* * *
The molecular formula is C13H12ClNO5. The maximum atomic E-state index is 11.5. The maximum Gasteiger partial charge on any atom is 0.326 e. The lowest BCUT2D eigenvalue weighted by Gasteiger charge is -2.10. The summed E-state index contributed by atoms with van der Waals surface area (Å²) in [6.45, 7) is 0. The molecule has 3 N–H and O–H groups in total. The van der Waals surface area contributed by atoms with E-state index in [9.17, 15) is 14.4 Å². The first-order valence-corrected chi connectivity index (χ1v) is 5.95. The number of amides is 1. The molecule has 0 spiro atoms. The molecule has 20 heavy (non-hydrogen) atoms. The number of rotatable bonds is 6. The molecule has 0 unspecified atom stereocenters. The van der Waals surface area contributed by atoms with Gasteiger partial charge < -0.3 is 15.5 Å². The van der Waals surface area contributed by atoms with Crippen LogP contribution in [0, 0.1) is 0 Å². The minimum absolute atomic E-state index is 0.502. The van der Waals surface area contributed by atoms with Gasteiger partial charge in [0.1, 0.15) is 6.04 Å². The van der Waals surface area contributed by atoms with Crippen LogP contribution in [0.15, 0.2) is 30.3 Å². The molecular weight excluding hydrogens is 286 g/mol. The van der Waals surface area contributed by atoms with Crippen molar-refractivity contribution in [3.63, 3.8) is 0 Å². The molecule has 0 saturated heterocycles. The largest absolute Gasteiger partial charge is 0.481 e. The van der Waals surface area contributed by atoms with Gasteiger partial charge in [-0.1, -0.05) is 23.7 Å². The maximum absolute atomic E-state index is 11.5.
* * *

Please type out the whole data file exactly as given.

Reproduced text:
The molecular formula is C13H12ClNO5. The maximum atomic E-state index is 11.5. The maximum Gasteiger partial charge on any atom is 0.326 e. The lowest BCUT2D eigenvalue weighted by Gasteiger charge is -2.10. The summed E-state index contributed by atoms with van der Waals surface area (Å²) in [6.45, 7) is 0. The molecule has 3 N–H and O–H groups in total. The van der Waals surface area contributed by atoms with E-state index in [9.17, 15) is 14.4 Å². The first-order valence-corrected chi connectivity index (χ1v) is 5.95. The number of amides is 1. The molecule has 0 spiro atoms. The molecule has 20 heavy (non-hydrogen) atoms. The number of rotatable bonds is 6. The molecule has 0 unspecified atom stereocenters. The van der Waals surface area contributed by atoms with Gasteiger partial charge < -0.3 is 15.5 Å². The van der Waals surface area contributed by atoms with Crippen LogP contribution in [0, 0.1) is 0 Å². The minimum absolute atomic E-state index is 0.502. The van der Waals surface area contributed by atoms with Gasteiger partial charge in [0.1, 0.15) is 6.04 Å². The van der Waals surface area contributed by atoms with Crippen LogP contribution in [0.15, 0.2) is 30.3 Å². The molecular weight excluding hydrogens is 286 g/mol. The van der Waals surface area contributed by atoms with Crippen molar-refractivity contribution in [3.63, 3.8) is 0 Å². The molecule has 0 saturated heterocycles. The largest absolute Gasteiger partial charge is 0.481 e. The van der Waals surface area contributed by atoms with Gasteiger partial charge in [-0.1, -0.05) is 23.7 Å². The maximum absolute atomic E-state index is 11.5.